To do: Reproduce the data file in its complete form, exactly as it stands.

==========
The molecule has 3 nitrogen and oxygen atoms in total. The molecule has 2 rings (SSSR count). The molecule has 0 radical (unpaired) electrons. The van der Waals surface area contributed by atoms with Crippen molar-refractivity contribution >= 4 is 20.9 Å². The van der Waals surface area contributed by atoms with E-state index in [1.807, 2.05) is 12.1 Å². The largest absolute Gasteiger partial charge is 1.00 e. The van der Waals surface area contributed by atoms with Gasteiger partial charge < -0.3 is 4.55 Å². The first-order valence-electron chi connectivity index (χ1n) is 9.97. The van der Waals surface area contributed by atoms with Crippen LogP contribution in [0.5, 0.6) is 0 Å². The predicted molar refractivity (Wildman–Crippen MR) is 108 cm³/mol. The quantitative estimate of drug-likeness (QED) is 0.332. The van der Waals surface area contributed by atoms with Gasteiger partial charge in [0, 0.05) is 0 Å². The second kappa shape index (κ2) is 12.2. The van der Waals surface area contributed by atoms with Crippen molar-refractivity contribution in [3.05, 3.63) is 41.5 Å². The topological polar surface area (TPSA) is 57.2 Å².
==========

The molecule has 3 nitrogen and oxygen atoms in total. The molecule has 2 rings (SSSR count). The molecule has 0 radical (unpaired) electrons. The van der Waals surface area contributed by atoms with Crippen molar-refractivity contribution >= 4 is 20.9 Å². The van der Waals surface area contributed by atoms with E-state index in [1.807, 2.05) is 12.1 Å². The largest absolute Gasteiger partial charge is 1.00 e. The van der Waals surface area contributed by atoms with Gasteiger partial charge < -0.3 is 4.55 Å². The first-order valence-electron chi connectivity index (χ1n) is 9.97. The van der Waals surface area contributed by atoms with Crippen LogP contribution in [0.5, 0.6) is 0 Å². The predicted molar refractivity (Wildman–Crippen MR) is 108 cm³/mol. The quantitative estimate of drug-likeness (QED) is 0.332. The van der Waals surface area contributed by atoms with Gasteiger partial charge in [0, 0.05) is 0 Å². The second kappa shape index (κ2) is 12.2. The van der Waals surface area contributed by atoms with Crippen molar-refractivity contribution in [3.05, 3.63) is 41.5 Å². The topological polar surface area (TPSA) is 57.2 Å².